The leaflets telling Syrian truck drivers to run for their lives were emblematic of the stark differences between the U.S. and Russian air campaigns that will make greater cooperation pushed by the White House again Thursday difficult to achieve.
"Get out of your trucks now and run away from them," the leaflets told the drivers. "Warning. Airstrikes are coming, oil trucks will be destroyed. Get away from your oil trucks immediately. Do not risk your life."
"We combine these leaflet drops with very low altitude passes of some of our attack aviation, which sends a very powerful message," Army Col. Steve Warren, a spokesman for Combined Joint Task Force-Operation Inherent Resolve, said in Wednesday from Baghdad during a teleconference at the Pentagon.
The leaflet drop was more evidence of the pains taken by the U.S. in air tasking orders to avoid civilian casualties through precision weaponry and the use of intelligence assets in contrast to indiscriminate Russian airstrikes with "dumb bombs," Warren said.
President Barack Obama and Secretary of State John Kerry have talked up the possibility of more coordination with Russia against the Islamic State of Iraq and Syria, or ISIS, since the Paris attacks and Russian President Vladimir Putin’s vow of "vengeance" earlier this week for the apparent bombing of a Russian airliner claimed by an ISIS affiliate that killed all 224 aboard.
France has also stepped up airstrikes in Syria and French President Francois Hollande was to visit Washington next week and later Moscow in what has been billed as an attempt to forge a consensus among the three nations on attacking ISIS, also known as ISIL (Islamic State of Iraq and the Levant, and Daesh, an Arabic acronym).
In Manila, where Obama was meeting with Asian allies on the proposed Trans Pacific Partnership, Deputy National Security Adviser Ben Rhodes on Thursday took note of the intense Russian airstrikes Tuesday on the ISIS stronghold of Raqqa in eastern Syria.
"If that becomes a trend and that continues, again, we think that would be the most constructive role for Russia to play so that they are a part of what we are doing as a coalition to go after ISIL safe havens," Rhodes said.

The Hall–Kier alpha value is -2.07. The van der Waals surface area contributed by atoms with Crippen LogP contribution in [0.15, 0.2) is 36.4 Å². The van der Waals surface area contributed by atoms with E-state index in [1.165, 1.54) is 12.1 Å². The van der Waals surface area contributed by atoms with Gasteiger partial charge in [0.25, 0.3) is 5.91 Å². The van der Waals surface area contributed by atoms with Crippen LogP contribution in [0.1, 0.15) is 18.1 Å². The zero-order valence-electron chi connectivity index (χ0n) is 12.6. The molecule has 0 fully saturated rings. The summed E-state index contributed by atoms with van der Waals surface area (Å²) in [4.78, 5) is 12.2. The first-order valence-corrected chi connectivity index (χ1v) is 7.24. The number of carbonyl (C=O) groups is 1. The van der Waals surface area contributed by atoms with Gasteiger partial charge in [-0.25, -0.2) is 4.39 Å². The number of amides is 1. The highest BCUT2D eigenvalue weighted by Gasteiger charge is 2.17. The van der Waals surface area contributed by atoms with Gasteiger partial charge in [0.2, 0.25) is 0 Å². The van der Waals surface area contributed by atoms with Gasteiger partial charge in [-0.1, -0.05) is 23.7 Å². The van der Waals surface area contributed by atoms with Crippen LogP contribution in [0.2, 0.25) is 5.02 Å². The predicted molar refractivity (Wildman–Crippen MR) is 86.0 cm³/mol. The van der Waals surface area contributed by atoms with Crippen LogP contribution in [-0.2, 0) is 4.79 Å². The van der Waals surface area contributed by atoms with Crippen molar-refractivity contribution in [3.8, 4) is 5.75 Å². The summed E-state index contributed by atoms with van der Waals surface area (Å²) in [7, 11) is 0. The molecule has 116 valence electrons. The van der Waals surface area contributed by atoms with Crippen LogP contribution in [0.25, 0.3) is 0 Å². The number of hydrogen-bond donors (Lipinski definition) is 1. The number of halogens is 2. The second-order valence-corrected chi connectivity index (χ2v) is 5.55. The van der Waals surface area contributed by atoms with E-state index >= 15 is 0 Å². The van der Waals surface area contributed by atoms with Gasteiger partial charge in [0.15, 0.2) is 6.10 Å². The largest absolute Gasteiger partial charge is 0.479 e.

"If Russia wants to shift its focus to ISIL, that would be to the world’s benefit," Rhodes said.
The Russian Ministry of Defense said that airstrikes Tuesday were carried out by 25 long-range Tupolev bombers – including five Tu-160 Blackjack bombers, six Tu-95M Bears and 14 Tu-22M3 Backfires -- which fired a total of 34 cruise missiles and dropped munitions. Additional strikes were carried Wednesday in what was believed to be the biggest Russian air campaign since the Soviet occupation of Afghanistan.
The Ministry of Defense said that the U.S.-led coalition was given advance warning of the airstrikes. "In order to ensure safety, the representatives of the international coalition are notified about the time of the airstrikes and the routes of the aircraft in advance," the ministry said in its statement Wednesday.
Earlier this week, Obama said that he welcomed the intensified air campaign by the Russians and added, "We are actually helping facilitate them doing so."
However, Col. Warren said at the Pentagon briefing that communications between the U.S. military and Russia were minimal and he scoffed at the Russians’ "antiquated tactics" that he said took no regard for civilian casualties.
"As far as what the president said, you know, certainly I'm aware of what the president said," Warren said. "We right now here on the ground are not in any type of communications or coordination with the Russians" and have no plans to do so, he said. "So that's something that's being worked at a higher level," he said.
"We don't have a great read on the civilian casualty piece" from the Russian airstrikes, Warren said, but "the Russians are using dumb bombs. Their history has been both reckless and irresponsible," he said.
"I know there was some discussion that the Russians had a large air armada flying into Raqqa to conduct these operations," he said. "And it was notable to us that, you know, those are antiquated tactics. We don't even use those types of tactics anymore.
"The idea of putting, you know, ten ships in the air at one time, or 12 or even more, are very old fashioned," Warren said. "And those are the type of tactics needed only if you don't possess the technology, the skills and the capabilities to conduct the type of precision strikes that our coalition conducts."
--Richard Sisk can be reached at Richard.Sisk@military.com.